The Times Red Box column today published an article by Theresa Villiers MP on why it is now time to talk about when and how the Covid shutdown can start to be lifted....
"Ministers are understandably cautious about embarking on a discussion of when and how the Covid lockdown can start to be lifted because they fear dilution the vital “Stay Home, Save Lives” message. But they should feel able to start to talk more frankly about an exit strategy.
When chilling forecasts of what might happen if Covid-19 spread unchecked first emerged, they were accompanied by analysis of how this tragedy could be reduced by social distancing. That analysis made assumptions about human behaviour which have turned out to be much more pessimistic than has proved to be the case.
The British public have risen to the challenge of this great national effort. The shutdown has been more extensive than originally envisaged (for example schools were initially intended to stay open) and compliance has been much greater.
That should give confidence that public commitment to the lockdown will not weaken just because we are given a clearer indication of when and how life might begin to return to normal.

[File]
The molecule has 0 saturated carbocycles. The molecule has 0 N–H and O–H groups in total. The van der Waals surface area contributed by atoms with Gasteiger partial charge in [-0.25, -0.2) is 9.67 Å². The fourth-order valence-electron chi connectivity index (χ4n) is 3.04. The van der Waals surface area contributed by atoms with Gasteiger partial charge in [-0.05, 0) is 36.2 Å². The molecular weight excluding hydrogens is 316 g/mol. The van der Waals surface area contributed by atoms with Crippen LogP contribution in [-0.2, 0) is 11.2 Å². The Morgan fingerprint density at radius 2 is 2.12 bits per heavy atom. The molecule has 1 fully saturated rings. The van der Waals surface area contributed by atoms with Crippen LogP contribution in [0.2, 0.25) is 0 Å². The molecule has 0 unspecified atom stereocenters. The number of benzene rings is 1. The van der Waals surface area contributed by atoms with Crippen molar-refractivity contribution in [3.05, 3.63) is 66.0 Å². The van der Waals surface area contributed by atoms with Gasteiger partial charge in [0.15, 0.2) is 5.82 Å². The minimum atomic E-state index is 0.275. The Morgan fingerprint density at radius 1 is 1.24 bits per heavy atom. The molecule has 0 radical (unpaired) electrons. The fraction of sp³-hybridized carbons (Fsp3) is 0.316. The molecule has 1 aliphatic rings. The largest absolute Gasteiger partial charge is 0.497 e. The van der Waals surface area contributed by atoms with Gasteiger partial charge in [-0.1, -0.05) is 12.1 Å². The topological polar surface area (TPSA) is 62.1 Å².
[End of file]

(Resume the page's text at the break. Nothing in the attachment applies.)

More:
The Office for Budget Responsibility - a circumspect and cautious organisation not given to outlandish scare stories - has predicted a contraction in our economy of 35% in the second quarter of this year. That is the worst since the Great Frost of 1709.
Whilst they expect a rapid bounce back in the economy, the 2 million increase in unemployment they predict could take much longer to come down. And the support package introduced to stave off economic disaster would, the OBR conclude, see Government borrowing for 2020-21 climbing by £218 billion to £273 billion, or 14% of GDP. That is the largest single year deficit since the Second World War and wipes out all the painstaking work done over the last decade to repair the public finances after the 2008 crash.
So we urgently need to find a way to allow the economy to wake up from the medically-induced coma that social distancing has caused, whilst we continue to contain the disease and save lives.
Ministers should reiterate strongly that businesses which are not in the list of those, such as pubs and restaurants, which have been ordered to shut, can and should continue to operate.
And talking more openly about bringing us out of lockdown will give people hope. A glimmer of hope can make it possible to keep on workers and stave off creditors for a few more weeks in the expectation that a reprieve is on the way. That could provide a lifeline to thousands of businesses on the edge, and help to mitigate the long term damage that the pandemic will inevitably cause to UK prosperity."